Back in December 2015, Timo Puustinen decided that he wanted to offer a token of Christmas cheer to an area where seasonal merriment was hard to come by.
He said that he selected Ukraine as his target and set out on his journey without any expectations.
"We didn’t really know where we were going or who we were supposed to meet. The idea was to take gifts and sweets for children there and to wish them a Happy Christmas," Puustinen recalled.
Many aspects of the trip caught their attention. For example, they noticed that when they distributed food parcels, it was mainly elderly women who came out to receive them. Children weren’t allowed outside for safety reasons. During their sojourn Puustinen and Poikolainen were repeatedly told that Ukraine was in dire need of assistance. Nor has much changed in the year since their maiden trip.
"We heard that store shelves no longer stock basic supplies. So we asked customers and importers to come on board and we decided to take more concrete provisions, as well as toys and sweets to Ukraine in two trucks."
Funds to set up mini- chicken run
Timo Puustinen runs a large shopping outlet in Jyskä, Jyväskylä. He managed to raise 6,000 euros to construct a small chicken run in Ukraine. He was also able to collect 20 pallets of clothing from customers. Additionally 30 companies chipped in with cash and general goods.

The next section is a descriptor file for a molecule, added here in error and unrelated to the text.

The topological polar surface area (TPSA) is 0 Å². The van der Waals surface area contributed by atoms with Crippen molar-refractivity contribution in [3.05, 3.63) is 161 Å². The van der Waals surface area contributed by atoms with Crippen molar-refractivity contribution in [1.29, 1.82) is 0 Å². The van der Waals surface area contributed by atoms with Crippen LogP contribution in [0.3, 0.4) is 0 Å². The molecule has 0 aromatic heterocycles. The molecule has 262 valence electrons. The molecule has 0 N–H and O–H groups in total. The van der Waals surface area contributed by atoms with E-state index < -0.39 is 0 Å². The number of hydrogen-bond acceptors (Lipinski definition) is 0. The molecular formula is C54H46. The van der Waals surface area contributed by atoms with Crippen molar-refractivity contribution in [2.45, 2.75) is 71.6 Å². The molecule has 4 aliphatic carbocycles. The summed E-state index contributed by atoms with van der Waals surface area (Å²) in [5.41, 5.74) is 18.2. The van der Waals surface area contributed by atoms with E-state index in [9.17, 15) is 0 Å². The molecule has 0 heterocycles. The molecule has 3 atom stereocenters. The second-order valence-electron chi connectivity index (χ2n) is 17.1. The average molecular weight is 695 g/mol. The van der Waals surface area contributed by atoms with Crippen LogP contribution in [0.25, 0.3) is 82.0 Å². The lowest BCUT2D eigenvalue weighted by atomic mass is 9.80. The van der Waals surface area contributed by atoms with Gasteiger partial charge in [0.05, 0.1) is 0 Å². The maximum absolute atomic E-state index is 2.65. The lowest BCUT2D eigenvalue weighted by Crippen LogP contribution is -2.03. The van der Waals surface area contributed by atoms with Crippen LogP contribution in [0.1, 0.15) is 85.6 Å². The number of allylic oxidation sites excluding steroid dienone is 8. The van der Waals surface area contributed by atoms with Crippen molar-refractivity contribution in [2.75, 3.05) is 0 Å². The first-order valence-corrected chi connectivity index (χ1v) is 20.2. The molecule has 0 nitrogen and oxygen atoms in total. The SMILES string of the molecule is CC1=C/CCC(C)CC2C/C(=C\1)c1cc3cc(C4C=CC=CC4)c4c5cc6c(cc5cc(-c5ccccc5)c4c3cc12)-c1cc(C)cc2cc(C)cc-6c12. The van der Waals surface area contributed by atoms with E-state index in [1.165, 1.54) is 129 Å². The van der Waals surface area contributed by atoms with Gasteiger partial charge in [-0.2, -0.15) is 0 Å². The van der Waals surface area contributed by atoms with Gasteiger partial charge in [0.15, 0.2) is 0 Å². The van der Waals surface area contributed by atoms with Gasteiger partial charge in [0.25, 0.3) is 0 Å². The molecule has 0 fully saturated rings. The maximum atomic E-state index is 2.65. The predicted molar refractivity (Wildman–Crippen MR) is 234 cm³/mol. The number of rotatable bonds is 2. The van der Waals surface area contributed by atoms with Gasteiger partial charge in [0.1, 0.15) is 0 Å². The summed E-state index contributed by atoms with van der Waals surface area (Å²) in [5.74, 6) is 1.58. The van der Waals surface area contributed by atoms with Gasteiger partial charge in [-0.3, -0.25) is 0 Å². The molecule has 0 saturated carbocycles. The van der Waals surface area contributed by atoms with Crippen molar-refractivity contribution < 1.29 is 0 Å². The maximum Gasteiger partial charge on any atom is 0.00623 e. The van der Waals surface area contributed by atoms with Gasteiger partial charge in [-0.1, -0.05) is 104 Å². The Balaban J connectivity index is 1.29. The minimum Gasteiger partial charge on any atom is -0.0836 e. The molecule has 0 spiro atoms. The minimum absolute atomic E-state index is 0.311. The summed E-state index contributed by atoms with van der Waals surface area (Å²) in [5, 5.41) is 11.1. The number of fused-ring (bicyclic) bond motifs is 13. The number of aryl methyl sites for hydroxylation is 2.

"This time around we can have a comprehensive targeted strike in southern Ukraine," Puustinen declared.
Last year the pair spent all of two days and one night in Ukraine. This time around, the four-man team will spend three days. They will visit a care facility and senior home in Demanovka, an orphanage in Mariupol and a family home, refugee camp and the location of the proposed mini- chicken run in the village of Chernevo.
The micro civilian aid convoy will have insurance coverage for most of the journey – except for areas near military action.
"Our car insurance coverage will cease about 15 kilometres before the front lines of military activity, so we are completing the trip at our own risk, but with a confident mindset."
Backup cash in hand
With NATO and UN troops on site in Ukraine last year, Puustinen and his company felt quite safe, even though military action was ongoing. This year, the small expedition will partly rely on cash to smooth the way in the event of any difficulties.
"We have different documents for officials in Poland and another set for the Ukrainians. The [Foreign] Ministry and embassy have sent emails to officials so the documents should be in order. But of course there’s danger enough," Puustinen noted.
Last year Puustinen and Poikolainen received a warm welcome from locals. The children at an orphanage in Mariupol even learned enough Finnish to say, "Thank you and welcome!"
"Today we got an email from them saying that the children were asking when the Santas from Finland are coming. We will be wearing elves’ caps of course. Last year at the Polish-Ukrainian border there were men carrying assault rifles. They stared at us with our elves’ hats and burst into laughter when they realised that we weren’t smugglers," Puustinen recounted.